Language contained in the 2011 National Defense Authorization Act passed by the House and Senate on Wednesday bars the use of Pentagon funds to transfer any Guantanamo prisoner to the U.S. for any reason, including a trial.  Some supporters of plan Obama announced on his first full day in office to close the prison said the passage of the legislation signals near-complete capitulation by the president.

"Obamaís original plan is in shambles," said David Remes, an attorney for 14 Yemeni detainees at Guantanamo.  "From the outside it appears to be in shambles because he was never sufficiently committed to the success of his own plan and, as a result, Republicans were able to mobilize to turn the issue against him and he provided the Congressional Democrats no leadership."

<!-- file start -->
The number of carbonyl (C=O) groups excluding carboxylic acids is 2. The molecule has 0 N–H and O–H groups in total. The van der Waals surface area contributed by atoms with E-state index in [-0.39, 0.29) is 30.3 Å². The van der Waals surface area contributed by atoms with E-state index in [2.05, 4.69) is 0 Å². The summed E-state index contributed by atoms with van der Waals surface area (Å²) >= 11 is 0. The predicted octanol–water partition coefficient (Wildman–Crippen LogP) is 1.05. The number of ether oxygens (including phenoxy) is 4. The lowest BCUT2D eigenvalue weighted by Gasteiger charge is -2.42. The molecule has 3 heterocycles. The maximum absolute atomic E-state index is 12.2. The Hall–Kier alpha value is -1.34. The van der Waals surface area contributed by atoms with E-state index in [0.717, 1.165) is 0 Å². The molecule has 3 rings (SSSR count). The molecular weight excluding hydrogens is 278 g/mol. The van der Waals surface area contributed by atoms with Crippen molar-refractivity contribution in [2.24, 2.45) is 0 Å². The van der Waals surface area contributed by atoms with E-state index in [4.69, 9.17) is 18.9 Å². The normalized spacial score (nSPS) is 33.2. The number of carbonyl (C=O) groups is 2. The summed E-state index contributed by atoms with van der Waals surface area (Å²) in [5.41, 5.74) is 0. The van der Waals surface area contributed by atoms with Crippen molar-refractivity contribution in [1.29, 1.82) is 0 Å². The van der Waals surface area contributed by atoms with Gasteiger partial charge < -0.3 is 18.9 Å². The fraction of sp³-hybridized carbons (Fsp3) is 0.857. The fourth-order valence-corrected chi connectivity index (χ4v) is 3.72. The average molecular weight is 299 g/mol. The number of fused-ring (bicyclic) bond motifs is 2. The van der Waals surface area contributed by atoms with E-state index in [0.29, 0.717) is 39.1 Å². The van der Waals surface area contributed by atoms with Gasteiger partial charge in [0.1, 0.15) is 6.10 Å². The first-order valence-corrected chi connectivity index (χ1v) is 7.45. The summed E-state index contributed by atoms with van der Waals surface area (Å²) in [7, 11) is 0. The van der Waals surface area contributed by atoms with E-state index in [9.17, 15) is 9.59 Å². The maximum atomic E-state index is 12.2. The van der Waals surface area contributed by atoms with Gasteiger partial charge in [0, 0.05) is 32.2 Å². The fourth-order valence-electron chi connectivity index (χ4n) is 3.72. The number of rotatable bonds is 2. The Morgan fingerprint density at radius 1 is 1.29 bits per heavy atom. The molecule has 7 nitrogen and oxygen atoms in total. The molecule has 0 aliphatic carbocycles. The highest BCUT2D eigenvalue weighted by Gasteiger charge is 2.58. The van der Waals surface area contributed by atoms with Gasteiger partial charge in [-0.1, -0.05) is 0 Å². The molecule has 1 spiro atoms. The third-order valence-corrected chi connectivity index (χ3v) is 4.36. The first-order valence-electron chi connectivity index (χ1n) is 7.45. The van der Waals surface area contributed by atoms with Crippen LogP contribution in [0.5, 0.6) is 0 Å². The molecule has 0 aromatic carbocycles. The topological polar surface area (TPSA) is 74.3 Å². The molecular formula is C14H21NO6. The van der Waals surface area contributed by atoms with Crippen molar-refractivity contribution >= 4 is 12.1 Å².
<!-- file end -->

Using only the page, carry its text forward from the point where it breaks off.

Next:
For about a year, senior national security officials have struggled with the issue of whether to try alleged September 11 plotters like Khalid Sheikh Mohammed in a military commission or a civilian court -- and, if so, where.  The new legislation seeks to short-circuit that process by leaving military commissions as the only trial option.  Other new requirements in the legislation could slow or stop transfers from Guantanamo to other countries.

In recent days, Attorney General Eric Holder warned that the limits could violate the Constitution by intruding on the Executive Branchís right to make decisions about where prosecutions should be brought.  However, the White House has pointedly refused to say whether Obamaís objection to the Gitmo provisions is so strong that he would veto the entire defense measure.